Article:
• Hydroelectricity is produced using not only a renewable resource, but a free one.
  • Hydroelectricity is not nearly as affected by market fluctuations as other sources of energy. What this means is that while your parents likely complain about the rising price of gasoline, they would rarely have cause to complain about the rising costs of hydroelectricity.
  • Hydroelectric power plants don’t directly produce any pollution whatsoever, meaning they lead to cleaner air for everyone and reduced emissions of greenhouse gasses.
  • These power plants have very low operating and maintenance costs, making them a much more affordable source of energy all around.
  • Due to their high reliability as an energy source, hydroelectric plants actually increase the production of other alternative sources of energy by providing a safe fall-back or a supplementary source for less reliable sources like solar or wind energy.
  • New hydroelectric plants help provide jobs and better living situations for the local populace in the same way that fossil-fuel powered plants do, but with much cleaner energy.

Hydroelectric power was one of the first sources of electricity explored, and one of the most reliable and sustainable sources to this day. It’s already immensely important to the United States and the rest of the world, and will only become more so in the future. Click the links below for even more information on hydroelectric power.

  • Timeline of hydropower – This timeline shows the major events in hydroelectric power history from ancient civilizations up to the early 2000s.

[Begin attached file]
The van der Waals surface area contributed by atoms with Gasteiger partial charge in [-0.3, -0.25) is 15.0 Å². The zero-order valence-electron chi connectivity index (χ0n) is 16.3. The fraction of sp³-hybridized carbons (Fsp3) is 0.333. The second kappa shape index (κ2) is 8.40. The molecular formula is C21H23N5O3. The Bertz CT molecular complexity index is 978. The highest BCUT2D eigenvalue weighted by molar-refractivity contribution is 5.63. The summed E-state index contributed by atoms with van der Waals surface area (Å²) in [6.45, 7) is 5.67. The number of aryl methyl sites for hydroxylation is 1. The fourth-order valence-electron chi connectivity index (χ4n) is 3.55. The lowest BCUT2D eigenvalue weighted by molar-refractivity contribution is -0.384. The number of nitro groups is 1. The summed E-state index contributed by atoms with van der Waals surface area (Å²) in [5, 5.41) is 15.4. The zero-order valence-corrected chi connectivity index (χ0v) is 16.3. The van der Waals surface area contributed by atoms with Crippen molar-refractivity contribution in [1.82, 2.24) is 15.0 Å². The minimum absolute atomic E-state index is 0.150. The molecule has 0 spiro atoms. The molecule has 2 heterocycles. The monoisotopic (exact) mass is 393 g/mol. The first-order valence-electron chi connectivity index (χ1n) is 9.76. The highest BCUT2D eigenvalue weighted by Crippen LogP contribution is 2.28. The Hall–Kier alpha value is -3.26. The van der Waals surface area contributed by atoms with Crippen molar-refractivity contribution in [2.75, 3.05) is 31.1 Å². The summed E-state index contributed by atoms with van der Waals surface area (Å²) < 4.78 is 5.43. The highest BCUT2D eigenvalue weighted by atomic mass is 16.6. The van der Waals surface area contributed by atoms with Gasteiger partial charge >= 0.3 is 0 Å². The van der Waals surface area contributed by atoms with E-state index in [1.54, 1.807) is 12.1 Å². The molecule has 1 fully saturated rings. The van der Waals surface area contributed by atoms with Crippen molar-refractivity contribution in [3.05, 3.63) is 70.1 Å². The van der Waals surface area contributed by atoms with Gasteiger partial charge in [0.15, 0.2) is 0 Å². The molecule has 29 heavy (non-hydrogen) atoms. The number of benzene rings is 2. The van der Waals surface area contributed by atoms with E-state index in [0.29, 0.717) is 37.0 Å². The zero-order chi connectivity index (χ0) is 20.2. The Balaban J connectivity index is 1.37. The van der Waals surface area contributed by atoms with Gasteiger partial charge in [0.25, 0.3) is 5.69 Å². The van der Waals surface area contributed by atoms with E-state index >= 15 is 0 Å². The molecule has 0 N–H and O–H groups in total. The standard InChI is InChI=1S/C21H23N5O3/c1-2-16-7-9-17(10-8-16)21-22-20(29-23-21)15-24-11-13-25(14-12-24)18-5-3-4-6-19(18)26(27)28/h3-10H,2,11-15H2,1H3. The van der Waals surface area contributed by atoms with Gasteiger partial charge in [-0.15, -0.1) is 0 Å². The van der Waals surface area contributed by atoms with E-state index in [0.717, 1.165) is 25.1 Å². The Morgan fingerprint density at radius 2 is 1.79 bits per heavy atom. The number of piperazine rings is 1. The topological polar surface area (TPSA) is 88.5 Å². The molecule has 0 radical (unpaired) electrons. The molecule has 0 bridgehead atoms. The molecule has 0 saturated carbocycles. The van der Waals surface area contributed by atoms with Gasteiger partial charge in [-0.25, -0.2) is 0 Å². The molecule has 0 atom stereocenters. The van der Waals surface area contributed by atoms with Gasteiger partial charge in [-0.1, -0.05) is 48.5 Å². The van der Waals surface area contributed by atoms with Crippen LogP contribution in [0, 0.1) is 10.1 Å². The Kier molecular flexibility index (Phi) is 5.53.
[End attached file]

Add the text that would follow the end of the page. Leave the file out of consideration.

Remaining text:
• Full hydropower history – This link is a much more detailed history of hydroelectric power, with more than just the major events covered.
  • Hydroelectric dam explained – This page gives a detailed description demonstrating how hydroelectric dams actually work, complete with easy to understand full-color diagrams.
  • Tour of a dam – An interactive walkthrough of a dam and its internal components.
  • Background information – A clear and concise description of hydroelectric power.
  • Hydroplant description – A very detailed look at hydroplants and their benefits and drawbacks.
  • Renewable energy – A description of all forms of renewable energy in the United States.
  • Greenhouse gases – Data on greenhouse gas emissions and their causes.
  • Electricity cost graph – A graph displaying the average costs of all current forms of energy production.
  • Dams in the US – A list of dams, hydroprojects, and reservoirs in the United States and their statistics.
  • Pumped storage – An in-depth look at pumped storage facilities.
  • World Commission on Dams – A framework and guide for the construction of new dams to minimize damage to the local ecosystem and human population.
  • Global usage – An article on the rapid increase in global reliance on hydroelectric power.
  • Hydropower in China – An article on the future of hydroelectric power in China.
  • Hydropower in the UK – An overview of hydropower in the UK and information on the installation of micro-hydro units on smaller properties.
  • DRC hydropower – Information on current and future hydroelectric projects in the Democratic Republic of the Congo.
  • Hydropower Facts – A bulleted list of facts on hydropower which includes information on the countries that produce the most hydroelectric power.
  • Advantages & Disadvantages of Hydroelectricity – A list of the advantages and disadvantages of producing hydroelectricity.